I want to thank everyone for joining me today! Do you like to read fictional stories that incorporate real historical characters in them? I love it--if it's done right! Please leave a comment and you will be entered in my drawing for a copy (DIGITAL OR PRINT--YOUR CHOICE!) of FIRE EYES and I'm also giving away a copy of MEANT TO BE!

Friday, October 14, 2016

Cooking in the Old West

Cooking was a lot more complicated in the 1800's than it is today. You'd think food would be much simpler, but, in fact, much of the time it was more complicated than what we prepare nowadays.  Here are a few recipes your characters might have encountered, along with the books from which they were taken.

Good Family Bread
The Young Housekeeper’s Friend, 1864

For five common-sized loaves, make a pint and a half of thin water gruel. Use half a teacupful of fine Indian meal. Salt it a little more than if it were to be eaten as a gruel, and boil ten of fifteen minutes. This is of importance, as, if the meal is only scalded, the bread will be coarse. Add enough milk to make two quarts of the whole. If the milk is new, the gruel may be poured into it in the pan; if it is not, it should be scalded in the kettle with the gruel. This is particularly important in the summer, as at that season milk, which is but a few hours old, and is sweet when put into the bread, will sour in the dough in a short time. When the mixture is cool, so that you are sure it will not scald, add a teacupful of yeast, and then stir in sifted flour* enough to make a thick batter. This is called a sponge. This being done in the evening, let it stand, if in summer, in a cool place, if in winter, in a moderately warm place, till morning. Then add flour enough to make it easy to mould, and knead it very thoroughly.

A half an hour is the least time to be given to kneading a baking of bread, unless you prefer, after having done this till it ceases to stick to your hands, to chop it with a chopping-knife four or five hundred strokes. An hour’s kneading is not too much.

After it is thoroughly kneaded, divide it into four or five equal pieces, and mould according to the form of the pans in which you bake it. These being greased with clean drippings, put in the dough and set it in the sun or near the fire (according to the season) to rise. Loaves of this size will bake in an hour; if the oven be rather hot, in a few minutes short of an hour.

*All kinds of flour and meal should be sifted for use, except buckwheat and Graham flour

Old Fashioned Turnip Soup
What Mrs. Fisher Knows About Old Southern Cooking, 1881

2 lb. veal bones    1 lb. turnips
1/2 gal. water    salt and pepper to taste

Take two pounds veal bones to half a gallon of water, and boil  [down] to one quart. Put turnips and bones to boil together. Then strain the liquor off and send to table hot. Season  while cooking  with pepper and salt.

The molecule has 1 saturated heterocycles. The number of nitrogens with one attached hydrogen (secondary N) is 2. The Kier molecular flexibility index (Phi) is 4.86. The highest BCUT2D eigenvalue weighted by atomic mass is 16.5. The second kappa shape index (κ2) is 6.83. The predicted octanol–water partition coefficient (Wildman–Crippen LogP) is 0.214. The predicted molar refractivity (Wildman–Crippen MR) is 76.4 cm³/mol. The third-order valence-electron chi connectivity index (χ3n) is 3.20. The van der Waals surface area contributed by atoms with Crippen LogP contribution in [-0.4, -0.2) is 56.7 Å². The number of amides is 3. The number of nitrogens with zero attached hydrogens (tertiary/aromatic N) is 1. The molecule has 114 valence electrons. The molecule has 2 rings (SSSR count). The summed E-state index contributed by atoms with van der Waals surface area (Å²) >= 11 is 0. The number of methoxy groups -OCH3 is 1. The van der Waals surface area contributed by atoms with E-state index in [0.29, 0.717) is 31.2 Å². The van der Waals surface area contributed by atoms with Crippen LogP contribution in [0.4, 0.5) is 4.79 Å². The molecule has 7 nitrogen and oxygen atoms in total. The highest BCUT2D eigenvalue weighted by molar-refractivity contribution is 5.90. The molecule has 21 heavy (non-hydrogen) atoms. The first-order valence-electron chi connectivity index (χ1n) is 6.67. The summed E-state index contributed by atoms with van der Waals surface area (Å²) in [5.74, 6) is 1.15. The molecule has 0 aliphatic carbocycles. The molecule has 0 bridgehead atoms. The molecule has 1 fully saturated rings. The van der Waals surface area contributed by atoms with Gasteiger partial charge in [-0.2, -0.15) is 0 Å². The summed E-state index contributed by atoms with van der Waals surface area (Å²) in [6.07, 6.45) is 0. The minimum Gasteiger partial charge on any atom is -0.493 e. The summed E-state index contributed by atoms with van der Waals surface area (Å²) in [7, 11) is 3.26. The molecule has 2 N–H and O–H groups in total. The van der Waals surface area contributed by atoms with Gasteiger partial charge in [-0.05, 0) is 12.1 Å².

Snitz and Knep
Godey's Lady's Book 1866

Take of sweet dried apples (dried with the skins on, if you can get them) about one quart.  Put them in the bottom of a porcelain or tin-lined boiler with a cover.  Take a nice piece of smoked ham washed very clean and lay on top; add enough water to cook them nicely.  About twenty minutes before dishing up, add the following dumplings:

Mix a cup of warm milk with one egg, a little salt, and a little yeast, and enough flour to make a sponge.  When light, work into a loaf.  Let stand until about twenty minutes before dinner, then cut off slices or lumps, and lay on the apples and let steam through.

Onion Custard
Godey's Lady's Book 1860

Peel and slice some mild onions (ten or twelve, in proportion to their size) and fry them in fresh butter, draining them well when you take them up; then mince them as fine as possible; beat four eggs very light and stir them gradually into a pint of milk, in turn with the minced onions; season the whole with plenty of grated nutmeg, and stir it very hard; then put it into a deep white dish and bake it abut a quarter of an hour.  (Bake at 350mins.)  Send it to table as a side dish, to be eaten with meat or poultry.  It is a French preparation of onions and  will be found very fine.

Cocoa Flummery
Civil War Cooking: The Housekeepers Encyclopedia, 1861

Egg whites, beaten stiff    Shredded coconut meat
Boiled custard    Sponge cake

As in many recipes of this period, the term "cocoa" does not mean anything resembling chocolate. It means "coconut" 

Beat the whites of eggs stiff, grate the white part of a of cocoa-nut, Mix the egg and nut together, sweeten to the taste; prepare a boiled custard, pour it over sponge cake, and lay the egg and cocoa on the top.

J.E.S. Hays